Chicagoans will be able to locate vaccination sites and schedule appointments on the website zocdoc.com/vaccine.
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One week after Chicagoans over 65 became eligible to get vaccinated, one out of every 14 has been able to do so, mostly after getting a call from their primarily health providers to schedule an appointment.
"So all over this city, thousands and thousands of our most vulnerable Chicagoans have been called for a vaccine," said Chicago Department of Public Health (CDPH) Commissioner Allison Arwady, M.D. "And that continues to be, really, the primary way that many people are being vaccinated and will continue to be vaccinated."
But short supply means Chicago is only getting about 40,000 doses a week, and so can only vaccinate about 5,700 people a week, which means appointments are in short supply and hard to find.
"And what this looks like is people spending hours checking different websites, making phone calls, in some cases walking in and trying to find where they might be a publicly available appointment," said Richard Fine of Zocdoc. "That experience is obviously frustrating for people."
Chicago says it is the first city to partner with Zocdoc for their vaccine schedule platform, which is free to use.
Zodoc streamlines the process by searching appointment logs for you to find open slots.
"People are booking in under a minute," said Fine. "And we're very proud of that. I think that's a tremendous improvement over the hours that people are spending and then not able to find vaccine at this time."
The appointments can be made at city points of dispensing AMITA Health, Rush University Medical Center, Erie Family Health and Innovative Express Care, and sites at Chicago City Colleges such as Olive Harvey College and Malcolm X College.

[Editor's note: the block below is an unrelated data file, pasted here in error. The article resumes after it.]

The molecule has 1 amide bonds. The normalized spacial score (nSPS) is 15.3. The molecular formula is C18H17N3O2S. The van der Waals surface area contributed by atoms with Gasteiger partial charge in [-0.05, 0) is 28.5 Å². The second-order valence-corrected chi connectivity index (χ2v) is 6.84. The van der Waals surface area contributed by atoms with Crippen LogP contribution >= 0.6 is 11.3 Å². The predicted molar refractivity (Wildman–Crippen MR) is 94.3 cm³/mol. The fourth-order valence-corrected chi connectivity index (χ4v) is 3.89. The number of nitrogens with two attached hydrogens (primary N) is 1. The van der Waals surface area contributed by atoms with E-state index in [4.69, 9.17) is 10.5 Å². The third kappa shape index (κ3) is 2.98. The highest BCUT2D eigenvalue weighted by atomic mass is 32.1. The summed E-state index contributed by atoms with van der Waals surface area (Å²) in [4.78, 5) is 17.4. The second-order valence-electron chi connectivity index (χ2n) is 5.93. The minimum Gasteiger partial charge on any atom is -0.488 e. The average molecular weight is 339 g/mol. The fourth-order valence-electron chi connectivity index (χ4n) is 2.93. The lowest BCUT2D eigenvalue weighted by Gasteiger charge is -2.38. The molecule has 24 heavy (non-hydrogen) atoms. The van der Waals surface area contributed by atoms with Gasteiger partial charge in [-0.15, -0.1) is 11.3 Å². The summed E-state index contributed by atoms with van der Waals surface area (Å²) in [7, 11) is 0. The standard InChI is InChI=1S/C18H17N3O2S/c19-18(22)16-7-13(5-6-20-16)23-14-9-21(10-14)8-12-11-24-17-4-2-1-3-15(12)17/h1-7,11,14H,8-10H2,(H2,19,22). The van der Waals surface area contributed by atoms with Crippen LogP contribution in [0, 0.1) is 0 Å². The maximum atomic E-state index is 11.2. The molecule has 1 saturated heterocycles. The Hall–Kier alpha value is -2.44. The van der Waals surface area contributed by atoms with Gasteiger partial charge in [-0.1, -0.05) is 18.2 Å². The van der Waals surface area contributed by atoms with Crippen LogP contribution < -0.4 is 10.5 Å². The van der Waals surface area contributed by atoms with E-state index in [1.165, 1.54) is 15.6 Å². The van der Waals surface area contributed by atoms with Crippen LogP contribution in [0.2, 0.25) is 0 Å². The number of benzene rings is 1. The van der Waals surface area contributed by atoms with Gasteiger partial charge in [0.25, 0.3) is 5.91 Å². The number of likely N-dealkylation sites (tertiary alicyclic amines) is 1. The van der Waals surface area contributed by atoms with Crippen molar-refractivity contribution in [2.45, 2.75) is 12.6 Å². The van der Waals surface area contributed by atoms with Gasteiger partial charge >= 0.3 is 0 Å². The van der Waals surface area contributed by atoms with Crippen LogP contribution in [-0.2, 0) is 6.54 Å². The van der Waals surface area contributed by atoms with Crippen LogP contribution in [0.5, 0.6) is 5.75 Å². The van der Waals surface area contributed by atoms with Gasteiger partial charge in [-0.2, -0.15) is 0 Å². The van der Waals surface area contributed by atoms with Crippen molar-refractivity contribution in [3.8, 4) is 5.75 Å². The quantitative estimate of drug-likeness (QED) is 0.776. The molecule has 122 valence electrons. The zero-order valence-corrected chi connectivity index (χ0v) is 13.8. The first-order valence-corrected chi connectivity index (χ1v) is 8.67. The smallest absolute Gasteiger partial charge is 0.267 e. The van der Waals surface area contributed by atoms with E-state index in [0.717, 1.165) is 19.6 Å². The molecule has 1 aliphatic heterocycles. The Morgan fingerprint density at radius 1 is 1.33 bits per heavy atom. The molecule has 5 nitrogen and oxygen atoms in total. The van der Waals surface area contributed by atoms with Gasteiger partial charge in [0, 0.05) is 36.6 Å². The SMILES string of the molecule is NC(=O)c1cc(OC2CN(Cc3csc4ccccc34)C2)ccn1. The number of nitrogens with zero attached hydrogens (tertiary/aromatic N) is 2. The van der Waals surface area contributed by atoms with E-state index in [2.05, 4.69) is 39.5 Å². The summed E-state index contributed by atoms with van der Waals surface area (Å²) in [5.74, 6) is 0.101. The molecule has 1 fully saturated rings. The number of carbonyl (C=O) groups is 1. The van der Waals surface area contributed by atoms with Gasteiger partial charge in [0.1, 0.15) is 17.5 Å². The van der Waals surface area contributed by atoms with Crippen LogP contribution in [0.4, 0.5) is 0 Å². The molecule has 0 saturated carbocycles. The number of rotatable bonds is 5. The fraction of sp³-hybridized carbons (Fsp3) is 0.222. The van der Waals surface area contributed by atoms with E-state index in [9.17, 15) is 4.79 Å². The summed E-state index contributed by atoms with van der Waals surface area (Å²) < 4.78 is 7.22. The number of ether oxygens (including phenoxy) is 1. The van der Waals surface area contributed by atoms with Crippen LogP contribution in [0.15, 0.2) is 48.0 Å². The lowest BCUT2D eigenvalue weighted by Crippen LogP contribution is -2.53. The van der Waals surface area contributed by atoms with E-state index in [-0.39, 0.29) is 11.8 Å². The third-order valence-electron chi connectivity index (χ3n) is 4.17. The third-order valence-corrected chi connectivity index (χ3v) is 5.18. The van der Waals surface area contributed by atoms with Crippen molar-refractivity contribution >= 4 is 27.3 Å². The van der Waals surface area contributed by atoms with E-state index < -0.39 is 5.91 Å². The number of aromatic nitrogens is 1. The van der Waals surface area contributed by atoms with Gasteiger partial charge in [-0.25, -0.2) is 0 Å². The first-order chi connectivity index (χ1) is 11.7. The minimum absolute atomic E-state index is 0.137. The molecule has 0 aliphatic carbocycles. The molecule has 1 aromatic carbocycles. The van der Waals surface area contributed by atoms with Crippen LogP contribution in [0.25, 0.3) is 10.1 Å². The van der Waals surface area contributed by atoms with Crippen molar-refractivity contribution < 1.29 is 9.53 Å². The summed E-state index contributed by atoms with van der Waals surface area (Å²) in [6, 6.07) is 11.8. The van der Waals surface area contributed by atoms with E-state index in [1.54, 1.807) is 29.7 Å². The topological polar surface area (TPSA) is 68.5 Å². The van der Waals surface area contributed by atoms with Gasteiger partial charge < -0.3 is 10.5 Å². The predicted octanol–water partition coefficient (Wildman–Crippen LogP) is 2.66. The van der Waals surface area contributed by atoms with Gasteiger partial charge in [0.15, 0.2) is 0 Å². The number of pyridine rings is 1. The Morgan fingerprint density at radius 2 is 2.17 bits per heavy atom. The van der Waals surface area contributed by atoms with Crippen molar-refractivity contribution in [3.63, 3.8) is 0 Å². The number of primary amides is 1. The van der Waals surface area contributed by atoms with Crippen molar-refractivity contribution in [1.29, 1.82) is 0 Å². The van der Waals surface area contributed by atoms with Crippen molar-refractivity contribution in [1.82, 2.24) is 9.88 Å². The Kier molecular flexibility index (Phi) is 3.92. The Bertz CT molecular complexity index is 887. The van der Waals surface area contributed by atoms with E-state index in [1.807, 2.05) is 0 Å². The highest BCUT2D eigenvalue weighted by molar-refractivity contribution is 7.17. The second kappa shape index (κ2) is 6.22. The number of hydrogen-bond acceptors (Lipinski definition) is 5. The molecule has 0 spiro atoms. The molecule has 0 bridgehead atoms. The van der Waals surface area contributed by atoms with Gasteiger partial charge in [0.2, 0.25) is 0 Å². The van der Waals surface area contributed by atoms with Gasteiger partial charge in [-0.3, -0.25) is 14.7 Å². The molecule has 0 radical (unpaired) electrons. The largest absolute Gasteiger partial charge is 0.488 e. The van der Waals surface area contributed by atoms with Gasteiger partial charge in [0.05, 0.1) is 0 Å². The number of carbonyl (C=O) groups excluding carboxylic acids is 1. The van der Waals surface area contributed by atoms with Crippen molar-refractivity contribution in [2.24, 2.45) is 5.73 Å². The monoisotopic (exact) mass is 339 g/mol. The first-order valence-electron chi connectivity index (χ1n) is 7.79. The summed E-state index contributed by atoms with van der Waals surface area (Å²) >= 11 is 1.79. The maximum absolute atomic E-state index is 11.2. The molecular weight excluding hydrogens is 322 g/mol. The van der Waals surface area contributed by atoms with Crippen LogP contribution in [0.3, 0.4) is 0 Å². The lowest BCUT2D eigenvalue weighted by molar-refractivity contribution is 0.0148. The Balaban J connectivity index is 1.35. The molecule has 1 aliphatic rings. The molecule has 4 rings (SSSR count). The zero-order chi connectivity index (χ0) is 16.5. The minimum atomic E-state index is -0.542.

It's a fraction of vaccine providers, but more are expected to join.
"Our goal in Chicago is to vaccinate as many residents as possible as fast as we can," said Mayor Lori E. Lightfoot. "While vaccine availability is still very limited nationwide, this exciting new partnership with Zocdoc is another step toward empowering individuals and families as we fight this disease and lean into the historic recovery that is sure to follow."
Minutes after the Zodoc announcement was made, all of its Chicago appointments were full, though the platform will email you at the next availability.
"As you go on, there will be times when nothing is there," Fine said. "In that case, it's OK, you can come back and you can actually put in your email and we can notify you when availability does become available."
The city says residents are still encouraged to get an appointment through their primary care provider.
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Vaccine equity remains elusive as demand outweighs supply
Equity continues to be a major goal with outreach efforts pushing the vaccination rate for Black Chicagoans from 15% to 195, and for Latinx Chicagoans from 17% to 20%.
"There's still a long way to go from an equity perspective, no doubt about it, but I'm very pleased with the progress that we've already seen," Arwady said.
With way more demand than supply, getting an appointment has become all about who has the time and the technology to make an online appointments, but the technology gap has left Black and brown communities out of luck.
University of Illinois at Chicago ER physician Dr. Marina Del Rios is part of the Vaccine Corp Partnership made up of dozens of Chicago health care organizations and community groups working to get minorities vaccinated.
"What we are trying to do is partner with credible messenger in communities that have the highest risk of infection and death in their neighborhoods," she said.
Acclivus, a South Side organization that usually focuses on combatting violence, has shifted its outreach workers to vaccines. While hesitancy remains an issue, access to the vaccine has become the biggest obstacle.
"There is some confusion on how to register for the vaccine, where do you get it, do I go to a doctor hospital," said Sheila Regan, Acclivus, Inc.
While Acclivus outreach workers will help residents navigate the online process, Vaccine Corp Partnership members said the city must think outside the box to achieve equity. Ideally, when there is enough vaccine, community groups say the key is bringing it to places people frequent the most, like churches, nail salons and barbershops. To achieve true equity, Vaccine Corp Patnership says distribution must be aligned with what people do on a regular basis.
Chicago is currently in Phase 1B of distribution, which means people over 65 and frontline essential workers are eligible to get the vaccine, along with healthcare workers and those in long-term care facilities.
Arwady also said Chicago has made tremendous progress in lowering all the key COVID-19 metrics with the average number of cases and deaths, as well as the positivity rate, at the lowest they've been in nearly four months.